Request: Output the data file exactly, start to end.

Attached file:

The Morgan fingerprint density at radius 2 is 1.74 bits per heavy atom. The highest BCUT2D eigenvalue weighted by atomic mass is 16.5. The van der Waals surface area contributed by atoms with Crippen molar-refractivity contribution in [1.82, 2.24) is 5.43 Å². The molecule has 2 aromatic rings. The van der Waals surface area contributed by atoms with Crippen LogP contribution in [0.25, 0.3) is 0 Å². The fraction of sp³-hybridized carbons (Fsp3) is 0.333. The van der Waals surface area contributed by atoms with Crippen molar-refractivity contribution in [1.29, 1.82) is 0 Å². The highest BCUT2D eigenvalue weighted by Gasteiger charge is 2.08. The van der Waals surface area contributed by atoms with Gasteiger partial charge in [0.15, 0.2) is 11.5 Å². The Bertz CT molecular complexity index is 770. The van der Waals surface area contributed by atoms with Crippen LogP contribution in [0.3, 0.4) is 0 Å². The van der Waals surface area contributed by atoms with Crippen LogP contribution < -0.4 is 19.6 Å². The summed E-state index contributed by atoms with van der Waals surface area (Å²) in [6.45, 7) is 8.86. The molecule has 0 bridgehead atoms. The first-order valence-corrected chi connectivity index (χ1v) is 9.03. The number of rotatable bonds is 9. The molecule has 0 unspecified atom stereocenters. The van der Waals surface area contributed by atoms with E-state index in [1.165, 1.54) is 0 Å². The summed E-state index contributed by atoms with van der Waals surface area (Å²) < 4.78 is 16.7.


The Morgan fingerprint density at radius 2 is 1.74 bits per heavy atom. The highest BCUT2D eigenvalue weighted by atomic mass is 16.5. The van der Waals surface area contributed by atoms with Crippen molar-refractivity contribution in [1.82, 2.24) is 5.43 Å². The molecule has 2 aromatic rings. The van der Waals surface area contributed by atoms with Crippen LogP contribution in [0.25, 0.3) is 0 Å². The fraction of sp³-hybridized carbons (Fsp3) is 0.333. The van der Waals surface area contributed by atoms with Crippen molar-refractivity contribution in [1.29, 1.82) is 0 Å². The highest BCUT2D eigenvalue weighted by Gasteiger charge is 2.08. The van der Waals surface area contributed by atoms with Gasteiger partial charge in [0.15, 0.2) is 11.5 Å². The Bertz CT molecular complexity index is 770. The van der Waals surface area contributed by atoms with Crippen LogP contribution in [0.3, 0.4) is 0 Å². The van der Waals surface area contributed by atoms with Crippen LogP contribution < -0.4 is 19.6 Å². The summed E-state index contributed by atoms with van der Waals surface area (Å²) in [6.45, 7) is 8.86. The molecule has 0 bridgehead atoms. The first-order valence-corrected chi connectivity index (χ1v) is 9.03. The number of rotatable bonds is 9. The molecule has 0 unspecified atom stereocenters. The van der Waals surface area contributed by atoms with E-state index in [1.165, 1.54) is 0 Å². The summed E-state index contributed by atoms with van der Waals surface area (Å²) < 4.78 is 16.7.